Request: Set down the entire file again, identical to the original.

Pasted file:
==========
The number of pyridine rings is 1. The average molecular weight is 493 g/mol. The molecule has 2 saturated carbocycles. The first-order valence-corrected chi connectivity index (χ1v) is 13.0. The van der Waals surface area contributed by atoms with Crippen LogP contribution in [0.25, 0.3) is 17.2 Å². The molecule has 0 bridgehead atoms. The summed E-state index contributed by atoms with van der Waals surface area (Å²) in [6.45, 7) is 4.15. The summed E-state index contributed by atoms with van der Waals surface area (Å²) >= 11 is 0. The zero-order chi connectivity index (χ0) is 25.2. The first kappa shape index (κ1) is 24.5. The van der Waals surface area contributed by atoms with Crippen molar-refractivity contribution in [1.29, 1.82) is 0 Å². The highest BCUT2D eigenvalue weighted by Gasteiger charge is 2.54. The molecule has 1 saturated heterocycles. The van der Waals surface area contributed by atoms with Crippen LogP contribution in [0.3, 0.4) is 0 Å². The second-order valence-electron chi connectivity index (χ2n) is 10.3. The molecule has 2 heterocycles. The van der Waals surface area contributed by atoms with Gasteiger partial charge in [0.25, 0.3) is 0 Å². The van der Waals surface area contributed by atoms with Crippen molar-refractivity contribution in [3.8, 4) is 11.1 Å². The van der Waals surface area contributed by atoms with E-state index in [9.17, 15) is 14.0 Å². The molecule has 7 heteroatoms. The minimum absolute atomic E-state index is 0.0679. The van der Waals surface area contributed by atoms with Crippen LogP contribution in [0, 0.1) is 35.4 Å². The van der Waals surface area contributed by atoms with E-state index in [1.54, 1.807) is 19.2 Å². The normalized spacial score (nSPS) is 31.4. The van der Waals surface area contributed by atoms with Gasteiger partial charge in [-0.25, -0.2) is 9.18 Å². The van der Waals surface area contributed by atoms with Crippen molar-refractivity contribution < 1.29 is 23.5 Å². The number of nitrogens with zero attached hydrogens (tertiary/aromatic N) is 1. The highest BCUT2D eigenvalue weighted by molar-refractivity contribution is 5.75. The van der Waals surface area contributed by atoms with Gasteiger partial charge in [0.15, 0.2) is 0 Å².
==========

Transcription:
The number of pyridine rings is 1. The average molecular weight is 493 g/mol. The molecule has 2 saturated carbocycles. The first-order valence-corrected chi connectivity index (χ1v) is 13.0. The van der Waals surface area contributed by atoms with Crippen LogP contribution in [0.25, 0.3) is 17.2 Å². The molecule has 0 bridgehead atoms. The summed E-state index contributed by atoms with van der Waals surface area (Å²) in [6.45, 7) is 4.15. The summed E-state index contributed by atoms with van der Waals surface area (Å²) >= 11 is 0. The zero-order chi connectivity index (χ0) is 25.2. The first kappa shape index (κ1) is 24.5. The van der Waals surface area contributed by atoms with Crippen molar-refractivity contribution in [1.29, 1.82) is 0 Å². The highest BCUT2D eigenvalue weighted by Gasteiger charge is 2.54. The molecule has 1 saturated heterocycles. The van der Waals surface area contributed by atoms with Crippen LogP contribution in [0.3, 0.4) is 0 Å². The second-order valence-electron chi connectivity index (χ2n) is 10.3. The molecule has 2 heterocycles. The van der Waals surface area contributed by atoms with Gasteiger partial charge in [0.25, 0.3) is 0 Å². The van der Waals surface area contributed by atoms with Crippen molar-refractivity contribution in [3.8, 4) is 11.1 Å². The van der Waals surface area contributed by atoms with E-state index in [9.17, 15) is 14.0 Å². The molecule has 7 heteroatoms. The minimum absolute atomic E-state index is 0.0679. The van der Waals surface area contributed by atoms with Crippen LogP contribution in [0, 0.1) is 35.4 Å². The van der Waals surface area contributed by atoms with E-state index in [1.54, 1.807) is 19.2 Å². The normalized spacial score (nSPS) is 31.4. The van der Waals surface area contributed by atoms with Gasteiger partial charge in [-0.25, -0.2) is 9.18 Å². The van der Waals surface area contributed by atoms with Crippen molar-refractivity contribution < 1.29 is 23.5 Å². The number of nitrogens with zero attached hydrogens (tertiary/aromatic N) is 1. The highest BCUT2D eigenvalue weighted by molar-refractivity contribution is 5.75. The van der Waals surface area contributed by atoms with Gasteiger partial charge in [0.15, 0.2) is 0 Å².